Jerusalem – Throughout the war in Lebanon this summer the Israeli armed forces conducted a manhunt for Hezbollah leader Hassan Nasrallah with the intention of killing him.

Now, however, Israeli political and military sources say his assassination is no longer on the agenda.

The question of whether to eliminate Hassan Nasrallah arose several times during the 34-day conflict this past summer. In the first few days of the war the Israel Defense Force leadership preferred not to kill him, but as the war progressed it was decided that he should be a target for assassination.

When the war ended, IDF Intelligence recommended that the hunt for Nasrallah should not continue, due to the cease-fire and the assessment that the international community would not accept such an act. Another reason for this view was that the killing would cause a resumption of the war with more violence than before.

Nevertheless, in spite of the recommendation of IDF Intelligence, the political echelon ordered that preparations for killing Nasrallah should continue, and this policy remained in force until September 22.

On that day, Hezbollah held its victory rally in Beirut, and promised that Nasrallah would be there for his first public appearance since he went underground. Before the rally IDF officers took the view that it would be possible to kill him from the air, but only at the cost of killing dozens of bystanders. This time the political echelon accepted the army’s recommendation that an assassination would not be appropriate.

After that there was a growing acceptance by the political echelon that the possibility of assassinating Nasrallah should be removed from the agenda and that the hunt for him should be discontinued – at least for the next few months.

In the meantime, at a meeting of the Israeli Defense Minister with senior officers last Wednesday, it was decided that provocations by Hezbollah against Israeli armed forces along the Lebanese/Israeli border should meet with a tough reaction. In the past few weeks Hezbollah supporters have returned to the border fence to demonstrate and provoke Israeli soldiers.

The security establishment has decided not to let this pass without retaliation. The Northern Command has decided to train soldiers to disperse demonstrations in a manner similar to the training given to soldiers in the West Bank and Gaza.

“The IDF does not intend to let Hezbollah supporters demonstrate with impunity,” a source in Northern Command said late last week. “Our practice of ignoring demonstrations after the withdrawal from Lebanon in May 2000 will not be repeated this time. We have informed UNIFIL [United Nations Interim Force in Lebanon] and officers of the Lebanese army that if the demonstrations continue after our forces withdraw from Lebanese territory, we will take steps to disperse them and to chase the Hezbollah supporters with the flags away from the border fence.”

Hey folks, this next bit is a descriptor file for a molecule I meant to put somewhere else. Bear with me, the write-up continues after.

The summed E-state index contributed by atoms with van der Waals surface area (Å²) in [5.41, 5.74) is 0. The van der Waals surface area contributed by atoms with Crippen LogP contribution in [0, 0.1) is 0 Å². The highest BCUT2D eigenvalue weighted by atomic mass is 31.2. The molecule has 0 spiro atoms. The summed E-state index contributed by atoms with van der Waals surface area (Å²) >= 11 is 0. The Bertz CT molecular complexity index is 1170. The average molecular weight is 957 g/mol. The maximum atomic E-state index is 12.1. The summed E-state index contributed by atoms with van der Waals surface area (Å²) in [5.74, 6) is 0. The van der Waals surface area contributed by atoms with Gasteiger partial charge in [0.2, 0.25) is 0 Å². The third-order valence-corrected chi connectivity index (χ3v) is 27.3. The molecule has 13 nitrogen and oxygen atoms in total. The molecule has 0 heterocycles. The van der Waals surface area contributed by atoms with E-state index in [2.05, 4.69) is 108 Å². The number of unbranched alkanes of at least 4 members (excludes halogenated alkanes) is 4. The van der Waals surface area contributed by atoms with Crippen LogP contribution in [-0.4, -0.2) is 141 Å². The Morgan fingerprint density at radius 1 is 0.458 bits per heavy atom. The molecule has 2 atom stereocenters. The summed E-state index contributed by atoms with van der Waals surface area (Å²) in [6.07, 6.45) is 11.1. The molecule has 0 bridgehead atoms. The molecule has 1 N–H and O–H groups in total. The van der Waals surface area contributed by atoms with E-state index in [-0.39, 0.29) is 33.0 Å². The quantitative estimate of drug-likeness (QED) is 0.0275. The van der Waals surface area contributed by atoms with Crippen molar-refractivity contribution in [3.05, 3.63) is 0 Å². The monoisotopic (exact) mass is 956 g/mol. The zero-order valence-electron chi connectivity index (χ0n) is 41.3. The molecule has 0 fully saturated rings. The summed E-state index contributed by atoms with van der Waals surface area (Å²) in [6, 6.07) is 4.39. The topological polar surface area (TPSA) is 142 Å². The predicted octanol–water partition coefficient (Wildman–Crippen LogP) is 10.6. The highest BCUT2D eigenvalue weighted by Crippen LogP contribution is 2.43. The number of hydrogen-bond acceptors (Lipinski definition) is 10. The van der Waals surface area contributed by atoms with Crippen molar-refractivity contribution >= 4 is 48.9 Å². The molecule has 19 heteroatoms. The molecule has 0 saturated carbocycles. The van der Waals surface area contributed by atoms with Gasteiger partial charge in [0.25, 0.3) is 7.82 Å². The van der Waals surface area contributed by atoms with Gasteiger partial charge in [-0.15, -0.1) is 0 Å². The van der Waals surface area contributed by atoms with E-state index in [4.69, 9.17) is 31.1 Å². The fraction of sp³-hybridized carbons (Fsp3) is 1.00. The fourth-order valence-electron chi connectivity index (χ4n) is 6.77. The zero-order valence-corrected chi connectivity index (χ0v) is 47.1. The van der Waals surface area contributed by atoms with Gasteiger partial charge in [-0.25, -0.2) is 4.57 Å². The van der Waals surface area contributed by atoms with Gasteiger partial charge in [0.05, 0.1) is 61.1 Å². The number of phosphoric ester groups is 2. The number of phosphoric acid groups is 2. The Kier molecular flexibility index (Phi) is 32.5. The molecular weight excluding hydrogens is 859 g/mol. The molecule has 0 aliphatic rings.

©The Bulletin 2006


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David Bedein is an MSW community organizer and an investigative journalist.   In 1987, Bedein established the Israel Resource News Agency at Beit Agron to accompany foreign journalists in their coverage of Israel, to balance the media lobbies established by the PLO and their allies.   Mr. Bedein has reported for news outlets such as CNN Radio, Makor Rishon, Philadelphia Inquirer, Los Angeles Times, BBC and The Jerusalem Post, For four years, Mr. Bedein acted as the Middle East correspondent for The Philadelphia Bulletin, writing 1,062 articles until the newspaper ceased operation in 2010. Bedein has covered breaking Middle East negotiations in Oslo, Ottawa, Shepherdstown, The Wye Plantation, Annapolis, Geneva, Nicosia, Washington, D.C., London, Bonn, and Vienna. Bedein has overseen investigative studies of the Palestinian Authority, the Expulsion Process from Gush Katif and Samaria, The Peres Center for Peace, Peace Now, The International Center for Economic Cooperation of Yossi Beilin, the ISM, Adalah, and the New Israel Fund.   Since 2005, Bedein has also served as Director of the Center for Near East Policy Research.   A focus of the center's investigations is The United Nations Relief and Works Agency for Palestine Refugees in the Near East (UNRWA). In that context, Bedein authored Roadblock to Peace: How the UN Perpetuates the Arab-Israeli Conflict - UNRWA Policies Reconsidered, which caps Bedein's 28 years of investigations of UNRWA. The Center for Near East Policy Research has been instrumental in reaching elected officials, decision makers and journalists, commissioning studies, reports, news stories and films. In 2009, the center began decided to produce short movies, in addition to monographs, to film every aspect of UNRWA education in a clear and cogent fashion.   The center has so far produced seven short documentary pieces n UNRWA which have received international acclaim and recognition, showing how which UNRWA promotes anti-Semitism and incitement to violence in their education'   In sum, Bedein has pioneered The UNRWA Reform Initiative, a strategy which calls for donor nations to insist on reasonable reforms of UNRWA. Bedein and his team of experts provide timely briefings to members to legislative bodies world wide, bringing the results of his investigations to donor nations, while demanding reforms based on transparency, refugee resettlement and the demand that terrorists be removed from the UNRWA schools and UNRWA payroll.   Bedein's work can be found at: and A new site,, will be launched very soon.